Do Your Uniforms Fit?

Features - Sanitation

The Role of Uniforms in a plant’s Sanitation Program

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August 10, 2011
Lisa Lupo

Various references to protective clothing in food plants can be found in state and federal publications, however, none is specific as to requirements beyond general standards. Take, for example, the definitions and practices of food handling and processing for institutions and commercial enterprises from the Arizona Department of Health, which states: “Sanitary protective clothing, hair covering, and footwear must be worn and maintained in a clean, sanitary manner.” Or that of the Dairy Practices Council, noting that dairies should “provide, wash, and maintain outer clothing for plant personnel,” and “employees must wear a clean uniform when at work.”

Even the guidelines of the Hazard Analysis and Critical Control Plan (HACCP) are vague, allowing for open-ended interpretation, said Scott Carlson, sales manager for PolyConversions (PolyCo), explaining, “There are no specific, direct guidelines in regard to apparel.”

Because there is no single standard, said Mark Zittel, Aramark Uniform Services marketing director, plants need to create their own. “Some have uniforms as part of their plan,” he said, with the objectives of keeping employees safe and sanitary and protecting the product from cross contamination.

With the lack of standards, a lot is left to interpretation by inspectors, Carlson said, so it can be difficult to know the best approach for sanitary compliance by your establishment.

His best advice is to “look at it as packaging for people,” he said, “as protecting product from people and people from product.” The clothing worn by employees working with food needs to offer viable, effective protection for your food product and your people, with specifics determined by the product you produce.

For example, he said, those at the front end of meat production, the slaughtering process, should wear heavier apparel to protect themselves from knives, bones, etc. Toward the end of the chain, apparel is often more focused toward protecting the product rather than the people.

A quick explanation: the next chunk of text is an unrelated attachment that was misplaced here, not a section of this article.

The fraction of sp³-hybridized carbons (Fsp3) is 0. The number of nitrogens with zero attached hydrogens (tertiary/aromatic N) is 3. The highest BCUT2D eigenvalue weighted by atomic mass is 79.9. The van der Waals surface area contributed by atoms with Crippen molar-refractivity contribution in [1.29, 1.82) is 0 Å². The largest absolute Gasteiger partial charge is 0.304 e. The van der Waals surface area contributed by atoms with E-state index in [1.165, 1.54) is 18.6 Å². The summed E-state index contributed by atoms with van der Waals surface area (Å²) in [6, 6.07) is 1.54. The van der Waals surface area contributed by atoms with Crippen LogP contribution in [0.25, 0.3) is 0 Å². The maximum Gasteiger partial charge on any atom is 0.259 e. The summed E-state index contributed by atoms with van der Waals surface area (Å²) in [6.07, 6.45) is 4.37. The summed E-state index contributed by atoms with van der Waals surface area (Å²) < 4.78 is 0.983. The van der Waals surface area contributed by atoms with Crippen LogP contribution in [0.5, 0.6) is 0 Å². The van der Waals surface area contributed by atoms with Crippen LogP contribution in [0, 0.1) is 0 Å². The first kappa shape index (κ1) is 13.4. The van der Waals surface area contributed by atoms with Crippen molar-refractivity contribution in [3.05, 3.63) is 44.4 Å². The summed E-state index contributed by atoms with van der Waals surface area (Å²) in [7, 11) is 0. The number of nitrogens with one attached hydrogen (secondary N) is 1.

Despite the lack of specific standards, however, there are some general guidelines that plants can follow to ensure uniforms fit their sanitation plans:
 

  1. Avoid buttons. Because buttons can come off and fall into product, uniforms should fasten with snaps or similar closures.
     
  2. Restrict pockets. Pockets allow employees to carry personal items that could fall into product. Avoidance of pockets above the waistline is particularly important, as items can drop out when personnel lean over.
     
  3. Use durable materials. Uniforms should be made of a durable, non-absorbent material that will hold up in food plant environments and protect against contact, splash, or spills. Single-use uniforms are also an option that allow for disposal.
     
  4. Cover arms and legs. While workers may wear gloves and aprons, if they are wearing short sleeves that expose arm hair and skin, contamination can still occur. “It’s a matter of covering up,” Carlson said.
     
  5. Change uniforms between areas. Workers should change uniforms when going from areas where cross contamination can be of concern, such as between raw and finished product areas. Having color-coded uniforms specific to each area can further prevent contamination—and keep personnel and visitors, in authorized areas. The color-coding can be of the full uniform, lab coat, or just the hairnet.
     
  6.  Keep uniforms clean. As noted in the paper “HACCP Considerations in Cleaning and Sanitizing Multi-Use Synthetic Garments” by industry consultant Nelson Slavik, it is necessary to evaluate both the garment and the process by which the garment is to be cleaned and sanitized as two separate, but integral, critical control points. “The garment must provide in its construction and in its material composition the ability to be effectively cleaned and sanitized over the lifetime of its use. Once it is determined that the garment meets that required criteria, the process of cleaning/sanitizing must be shown to be consistent and effective for that garment.”
     
  7. Validate your supplier. If incoming uniforms aren’t sanitary, your efforts will have little effect. Check incoming shipments as you would any incoming ingredient—ensuring the truck is clean, and garments are in protective packaging. Verify that your suppliers have an internal quality management program; follow HACCP guidelines; and/or have third-party auditing of their practices and procedures.


While it has always been of focus in food plants, the general awareness of and attention to food safety has been heightened with the increased regulation and public exposure, and, Zittel said, “The role of uniforms is a vital part of that. It may not always be top of mind, but workers do need to wear uniforms, and uniforms do come in contact with food products, so you need to ensure they remain as clean and sanitary as possible.”

 

The author is Editor of QA magazine. She can be reached at llupo@gie.net.